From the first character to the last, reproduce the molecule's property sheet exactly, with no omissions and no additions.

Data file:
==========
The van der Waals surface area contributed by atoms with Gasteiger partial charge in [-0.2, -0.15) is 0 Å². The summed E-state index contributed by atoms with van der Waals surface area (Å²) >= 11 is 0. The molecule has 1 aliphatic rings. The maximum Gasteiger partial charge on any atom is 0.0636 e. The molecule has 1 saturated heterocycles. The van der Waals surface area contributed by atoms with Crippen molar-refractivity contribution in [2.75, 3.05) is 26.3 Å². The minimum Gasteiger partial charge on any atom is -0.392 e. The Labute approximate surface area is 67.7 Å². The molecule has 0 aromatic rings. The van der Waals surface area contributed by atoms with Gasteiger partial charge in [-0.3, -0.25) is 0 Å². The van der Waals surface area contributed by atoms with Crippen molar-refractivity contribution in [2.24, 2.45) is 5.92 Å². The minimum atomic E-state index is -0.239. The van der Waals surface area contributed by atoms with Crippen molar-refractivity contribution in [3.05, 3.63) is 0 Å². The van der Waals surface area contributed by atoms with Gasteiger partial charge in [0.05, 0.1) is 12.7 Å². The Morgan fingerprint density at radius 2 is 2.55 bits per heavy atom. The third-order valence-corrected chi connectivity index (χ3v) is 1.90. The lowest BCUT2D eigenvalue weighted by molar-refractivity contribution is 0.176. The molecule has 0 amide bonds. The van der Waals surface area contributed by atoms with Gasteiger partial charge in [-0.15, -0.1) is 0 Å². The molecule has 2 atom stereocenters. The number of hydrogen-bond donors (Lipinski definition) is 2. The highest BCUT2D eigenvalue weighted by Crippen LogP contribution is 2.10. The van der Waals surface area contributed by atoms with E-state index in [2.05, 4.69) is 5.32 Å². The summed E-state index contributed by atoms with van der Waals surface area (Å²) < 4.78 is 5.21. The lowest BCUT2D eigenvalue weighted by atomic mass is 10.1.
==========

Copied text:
The van der Waals surface area contributed by atoms with Gasteiger partial charge in [-0.2, -0.15) is 0 Å². The summed E-state index contributed by atoms with van der Waals surface area (Å²) >= 11 is 0. The molecule has 1 aliphatic rings. The maximum Gasteiger partial charge on any atom is 0.0636 e. The molecule has 1 saturated heterocycles. The van der Waals surface area contributed by atoms with Crippen molar-refractivity contribution in [2.75, 3.05) is 26.3 Å². The minimum Gasteiger partial charge on any atom is -0.392 e. The Labute approximate surface area is 67.7 Å². The molecule has 0 aromatic rings. The van der Waals surface area contributed by atoms with Gasteiger partial charge in [-0.3, -0.25) is 0 Å². The van der Waals surface area contributed by atoms with Crippen molar-refractivity contribution in [2.24, 2.45) is 5.92 Å². The minimum atomic E-state index is -0.239. The van der Waals surface area contributed by atoms with Crippen molar-refractivity contribution in [3.05, 3.63) is 0 Å². The van der Waals surface area contributed by atoms with Gasteiger partial charge in [0.05, 0.1) is 12.7 Å². The Morgan fingerprint density at radius 2 is 2.55 bits per heavy atom. The third-order valence-corrected chi connectivity index (χ3v) is 1.90. The lowest BCUT2D eigenvalue weighted by molar-refractivity contribution is 0.176. The molecule has 0 amide bonds. The van der Waals surface area contributed by atoms with Gasteiger partial charge in [-0.15, -0.1) is 0 Å². The molecule has 2 atom stereocenters. The number of hydrogen-bond donors (Lipinski definition) is 2. The highest BCUT2D eigenvalue weighted by Crippen LogP contribution is 2.10. The van der Waals surface area contributed by atoms with E-state index in [2.05, 4.69) is 5.32 Å². The summed E-state index contributed by atoms with van der Waals surface area (Å²) < 4.78 is 5.21. The lowest BCUT2D eigenvalue weighted by atomic mass is 10.1.